ANAMOSA, Iowa – The complaints are nonstop.
Virtually every day small-town media outlets across the United States are reporting serious problems with their local school lunch services – collateral damage in the federal government’s attempt to fight childhood obesity through bureaucracy.
A new wave of federal regulations in the 2010 Healthy Hunger-Free Kids Act aimed at restricting calories, fat, sugar, salt, and other aspects of school lunches – a project spearheaded by First Lady Michelle Obama – is leading to drastic decreases in school lunch sales, and massive food waste when those who do eat the food trash their mandatory greens.
In the Anamosa, Iowa school district, food services director Tammy Seeley told the Journal-Eureka the federal regulations have meant “costs go up and participation goes down,” mainly because students are rejecting the bland low-everything offerings and healthy food is more expensive.
Many students are now bringing their lunch from home instead of eating at school.
The low-sodium and low-calorie meals “are great to serve, but we got to get them to eat them,” Seeley said.
“Our palates aren’t to the point where the USDA wants us to be. … We like salty foods,” she said.
Seeley said the federal edict that every student take fruit or vegetables on their plate has created so much waste she “put out a reclamation bin to collect unopened packaged food and unpeeled fruits so they can later be distributed to students for free,” the Journal-Eureka reports.
Perhaps the worst part is Michelle O’s new school food rules forced the district to sell its ice cream machine this week.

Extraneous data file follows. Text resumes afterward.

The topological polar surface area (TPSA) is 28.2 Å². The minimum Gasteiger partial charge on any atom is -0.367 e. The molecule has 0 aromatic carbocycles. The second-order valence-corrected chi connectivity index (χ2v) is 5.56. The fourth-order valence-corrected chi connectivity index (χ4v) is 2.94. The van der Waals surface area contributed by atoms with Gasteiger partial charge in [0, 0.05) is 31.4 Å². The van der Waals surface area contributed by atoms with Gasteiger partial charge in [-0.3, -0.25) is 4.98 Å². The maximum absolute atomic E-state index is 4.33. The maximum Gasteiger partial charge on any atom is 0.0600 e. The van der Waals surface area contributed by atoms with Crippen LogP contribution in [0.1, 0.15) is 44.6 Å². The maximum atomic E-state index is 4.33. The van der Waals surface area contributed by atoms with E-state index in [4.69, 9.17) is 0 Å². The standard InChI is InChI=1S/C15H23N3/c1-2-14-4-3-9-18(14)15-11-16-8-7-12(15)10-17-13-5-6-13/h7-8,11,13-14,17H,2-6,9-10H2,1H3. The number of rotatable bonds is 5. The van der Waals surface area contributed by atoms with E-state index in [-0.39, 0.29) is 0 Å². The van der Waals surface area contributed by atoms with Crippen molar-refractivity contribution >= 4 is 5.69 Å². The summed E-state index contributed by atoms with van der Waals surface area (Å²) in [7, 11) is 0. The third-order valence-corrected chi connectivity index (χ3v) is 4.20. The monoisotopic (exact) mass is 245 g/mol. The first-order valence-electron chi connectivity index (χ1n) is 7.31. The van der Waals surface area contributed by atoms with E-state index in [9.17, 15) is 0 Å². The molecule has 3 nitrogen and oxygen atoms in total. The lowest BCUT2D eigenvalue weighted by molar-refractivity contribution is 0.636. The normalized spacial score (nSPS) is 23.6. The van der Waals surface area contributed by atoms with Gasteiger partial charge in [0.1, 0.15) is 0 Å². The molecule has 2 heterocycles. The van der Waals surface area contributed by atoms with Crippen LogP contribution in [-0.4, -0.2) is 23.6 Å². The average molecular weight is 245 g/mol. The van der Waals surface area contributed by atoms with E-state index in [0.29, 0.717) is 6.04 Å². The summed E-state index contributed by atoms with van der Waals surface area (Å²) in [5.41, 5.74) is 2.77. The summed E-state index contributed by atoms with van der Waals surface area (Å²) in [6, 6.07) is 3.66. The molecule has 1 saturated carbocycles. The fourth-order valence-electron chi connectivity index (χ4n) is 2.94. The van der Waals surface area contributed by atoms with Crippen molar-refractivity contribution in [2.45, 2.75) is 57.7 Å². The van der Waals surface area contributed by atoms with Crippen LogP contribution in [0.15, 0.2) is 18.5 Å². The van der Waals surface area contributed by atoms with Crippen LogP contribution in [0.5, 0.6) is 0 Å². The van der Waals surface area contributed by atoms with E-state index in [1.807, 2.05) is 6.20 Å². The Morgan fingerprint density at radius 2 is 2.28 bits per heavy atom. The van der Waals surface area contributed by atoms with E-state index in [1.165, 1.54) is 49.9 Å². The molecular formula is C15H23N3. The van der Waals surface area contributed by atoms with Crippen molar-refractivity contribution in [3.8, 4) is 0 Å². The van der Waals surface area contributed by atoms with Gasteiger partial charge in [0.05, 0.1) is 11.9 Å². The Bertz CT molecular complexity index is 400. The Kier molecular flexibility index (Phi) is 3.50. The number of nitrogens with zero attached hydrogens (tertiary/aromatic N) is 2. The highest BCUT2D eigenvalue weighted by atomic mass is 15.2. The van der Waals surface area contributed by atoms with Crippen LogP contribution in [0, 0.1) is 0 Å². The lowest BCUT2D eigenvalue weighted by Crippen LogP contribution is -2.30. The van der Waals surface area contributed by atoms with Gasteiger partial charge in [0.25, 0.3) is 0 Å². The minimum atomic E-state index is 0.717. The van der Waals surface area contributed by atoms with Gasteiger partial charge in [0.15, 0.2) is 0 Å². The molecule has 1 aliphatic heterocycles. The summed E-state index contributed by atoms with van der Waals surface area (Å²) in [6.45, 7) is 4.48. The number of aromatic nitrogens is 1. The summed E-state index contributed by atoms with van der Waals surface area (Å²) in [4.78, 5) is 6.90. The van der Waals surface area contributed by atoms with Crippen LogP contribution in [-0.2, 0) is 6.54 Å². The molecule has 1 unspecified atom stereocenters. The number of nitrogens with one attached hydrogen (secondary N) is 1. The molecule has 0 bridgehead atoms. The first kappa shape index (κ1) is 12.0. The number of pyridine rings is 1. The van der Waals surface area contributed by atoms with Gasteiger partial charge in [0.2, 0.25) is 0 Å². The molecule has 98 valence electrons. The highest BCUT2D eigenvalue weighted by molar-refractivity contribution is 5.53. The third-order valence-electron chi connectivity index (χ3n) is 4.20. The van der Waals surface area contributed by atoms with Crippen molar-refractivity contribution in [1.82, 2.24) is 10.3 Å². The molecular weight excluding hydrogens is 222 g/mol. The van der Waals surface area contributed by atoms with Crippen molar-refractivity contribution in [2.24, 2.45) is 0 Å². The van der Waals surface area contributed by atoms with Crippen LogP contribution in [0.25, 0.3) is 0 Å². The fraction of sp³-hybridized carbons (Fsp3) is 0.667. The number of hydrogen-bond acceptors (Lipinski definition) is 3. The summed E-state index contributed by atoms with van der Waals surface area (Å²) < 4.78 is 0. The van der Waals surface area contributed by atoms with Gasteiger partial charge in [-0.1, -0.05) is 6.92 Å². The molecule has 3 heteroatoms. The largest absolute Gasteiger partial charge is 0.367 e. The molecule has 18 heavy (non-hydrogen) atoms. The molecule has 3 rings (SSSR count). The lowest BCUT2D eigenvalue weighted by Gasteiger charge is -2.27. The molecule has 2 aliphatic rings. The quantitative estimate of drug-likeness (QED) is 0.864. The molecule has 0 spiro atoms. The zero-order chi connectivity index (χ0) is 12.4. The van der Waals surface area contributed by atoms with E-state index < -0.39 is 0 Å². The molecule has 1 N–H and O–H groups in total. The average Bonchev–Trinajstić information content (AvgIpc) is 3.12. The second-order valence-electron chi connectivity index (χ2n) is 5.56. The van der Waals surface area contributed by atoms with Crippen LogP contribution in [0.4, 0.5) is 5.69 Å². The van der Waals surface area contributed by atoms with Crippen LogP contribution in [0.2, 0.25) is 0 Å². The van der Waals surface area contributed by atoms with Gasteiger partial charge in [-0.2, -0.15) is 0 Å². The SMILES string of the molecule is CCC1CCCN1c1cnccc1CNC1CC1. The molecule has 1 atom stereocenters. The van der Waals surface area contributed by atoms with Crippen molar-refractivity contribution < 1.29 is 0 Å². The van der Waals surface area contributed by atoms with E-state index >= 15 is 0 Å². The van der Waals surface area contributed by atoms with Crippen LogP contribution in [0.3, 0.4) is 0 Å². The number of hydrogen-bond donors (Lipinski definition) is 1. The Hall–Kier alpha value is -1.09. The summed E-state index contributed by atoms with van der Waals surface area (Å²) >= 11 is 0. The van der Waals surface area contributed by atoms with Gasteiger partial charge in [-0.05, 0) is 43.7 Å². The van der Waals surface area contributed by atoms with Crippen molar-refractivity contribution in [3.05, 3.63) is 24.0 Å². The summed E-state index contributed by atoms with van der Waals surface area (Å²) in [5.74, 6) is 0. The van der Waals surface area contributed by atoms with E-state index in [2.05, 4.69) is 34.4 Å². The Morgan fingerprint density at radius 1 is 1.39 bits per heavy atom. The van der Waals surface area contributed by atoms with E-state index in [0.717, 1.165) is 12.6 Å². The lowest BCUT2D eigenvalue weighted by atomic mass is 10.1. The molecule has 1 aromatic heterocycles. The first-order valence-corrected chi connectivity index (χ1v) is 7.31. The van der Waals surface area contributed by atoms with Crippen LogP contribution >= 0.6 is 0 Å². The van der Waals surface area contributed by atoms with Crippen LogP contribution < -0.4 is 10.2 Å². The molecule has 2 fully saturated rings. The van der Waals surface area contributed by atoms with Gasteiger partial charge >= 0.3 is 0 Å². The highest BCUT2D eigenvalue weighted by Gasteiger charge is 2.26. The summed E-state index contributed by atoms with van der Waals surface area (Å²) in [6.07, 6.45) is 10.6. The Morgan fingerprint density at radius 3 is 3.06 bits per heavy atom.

“It could no longer be used because of the healthy kids act,” district superintendent Lisa Beames told the news site.
It is virtually the exact same story in Virginia’s New Kent school district.
In September alone, cafeteria sales were down $2,000.
“Sales are down … but our expenses are way up, so the actual difference between the two is pretty negative right now. In the end, when the whole year is over, I have a feeling that we may be losing money,” school nutrition director Leslie Smith told the Tidewater Review.
She said there are national product shortages as manufacturers struggle to fit their food in the guidelines, and an increasing number of students would rather keep their $2.50 than eat what cafeteria workers can manage to concoct within the tight restrictions.
“Manufacturers cannot keep up with production. We can’t even get all of the Doritos from Frito-Lay that actually meet all of the guidelines,” Smith said.
“Everybody is struggling with this right now. Everybody is seeing their sales down,” New Kent superintendent David Myers told the Tidewater Review.
He’s exactly right.
And hundreds of school districts have actually decided to forgo federal school lunch funding and drop out of the National School Lunch Program. That’s allowed school leaders to establish their own local nutritional standards and salvage their cafeteria programs by serving students healthy meals they will actually eat.
How about them apples?